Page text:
Love Poem with No Mountains in Sight

Closer, it is the birds that bind

the morning together—the birds

and the train’s vagrant whistle

summoning all distances

to itself. A dog barks from streets away

and my heart casts itself past

the tender border her calling makes. As we

are always casting ourselves across edges

and streets, as I once stepped from a curb just when

the icon of the walking figure on the sign began

to pulse, and realized in that second that

I loved you. A street may be named

for a mountain, even if no mountains exist

for miles, just as one tree may

stand in for a season, an entire

impossible summer of your hand

giving ballast to my hip each night in

whatever darkness the city can salvage. Here,

where I am far from you and it is still

day, the day is made of wind

and distant cars, and the way each

of their singings can be mistaken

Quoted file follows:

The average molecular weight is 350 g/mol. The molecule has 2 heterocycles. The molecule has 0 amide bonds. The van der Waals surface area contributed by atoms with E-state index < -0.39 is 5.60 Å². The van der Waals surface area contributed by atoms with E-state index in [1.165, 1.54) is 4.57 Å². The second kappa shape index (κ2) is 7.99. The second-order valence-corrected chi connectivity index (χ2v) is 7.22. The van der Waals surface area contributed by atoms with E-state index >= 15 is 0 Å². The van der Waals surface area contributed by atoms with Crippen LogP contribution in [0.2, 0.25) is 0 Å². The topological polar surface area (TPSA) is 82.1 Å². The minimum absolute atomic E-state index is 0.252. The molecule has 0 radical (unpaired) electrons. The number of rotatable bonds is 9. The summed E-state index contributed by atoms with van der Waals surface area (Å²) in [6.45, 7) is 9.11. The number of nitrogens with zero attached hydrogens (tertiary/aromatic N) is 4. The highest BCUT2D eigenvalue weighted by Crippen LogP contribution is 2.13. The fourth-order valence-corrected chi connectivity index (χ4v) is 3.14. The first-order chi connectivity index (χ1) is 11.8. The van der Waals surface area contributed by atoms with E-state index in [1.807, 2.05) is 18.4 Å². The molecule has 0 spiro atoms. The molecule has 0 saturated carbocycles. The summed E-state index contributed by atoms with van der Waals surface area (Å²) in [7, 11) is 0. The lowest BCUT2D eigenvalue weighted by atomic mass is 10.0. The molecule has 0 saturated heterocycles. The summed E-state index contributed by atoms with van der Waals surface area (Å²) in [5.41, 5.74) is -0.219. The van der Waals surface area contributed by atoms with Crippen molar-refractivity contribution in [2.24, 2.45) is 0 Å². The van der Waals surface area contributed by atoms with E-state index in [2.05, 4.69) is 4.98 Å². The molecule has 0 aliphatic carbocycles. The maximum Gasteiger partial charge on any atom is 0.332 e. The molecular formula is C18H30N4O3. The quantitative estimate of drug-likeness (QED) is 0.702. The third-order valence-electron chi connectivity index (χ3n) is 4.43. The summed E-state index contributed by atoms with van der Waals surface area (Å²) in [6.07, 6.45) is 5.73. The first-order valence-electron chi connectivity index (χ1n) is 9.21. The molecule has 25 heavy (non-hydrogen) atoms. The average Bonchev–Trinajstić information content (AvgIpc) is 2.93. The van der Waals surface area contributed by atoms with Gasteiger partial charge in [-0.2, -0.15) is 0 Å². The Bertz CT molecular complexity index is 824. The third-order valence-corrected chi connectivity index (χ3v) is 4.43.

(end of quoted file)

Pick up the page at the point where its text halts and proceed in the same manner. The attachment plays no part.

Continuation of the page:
for the other’s. What wind does:

shakes the remnants of yesterday’s rain

down from the catalpa. Discovers

the spaces between blades of grass, between

a cuff and the wrist it harbors, final place

on the body where skin still equals silk. What

skin does: shivers, when wind

discovers it, or fingers do. Knits over

the harmed place, builds a scar. What

happened here? you asked, first

time, fingering the ragged one stamped

on my calf. What you do: remind me,

cities away, to bring my face close

to a white-flowering tree. To walk

beneath that tree again, at dusk, and see

how it becomes the opposite

of lantern. To pass a yellow-lamped

window and glance inside, at books

lined like supplicants on their shelves.

Kasey Jueds is the author of two collections of poetry, both from the University of Pittsburgh Press: Keeper, which won the 2012 Agnes Lynch Starrett Prize, and The Thicket, forthcoming in fall 2021. Her work can be found in journals including American Poetry Review, Crazyhorse, Narrative, Beloit Poetry Journal, Ninth Letter, Denver Quarterly, Colorado Review, and Pleiades. She lives in the mountains of New York State with one human, a spotted dog, and many houseplants.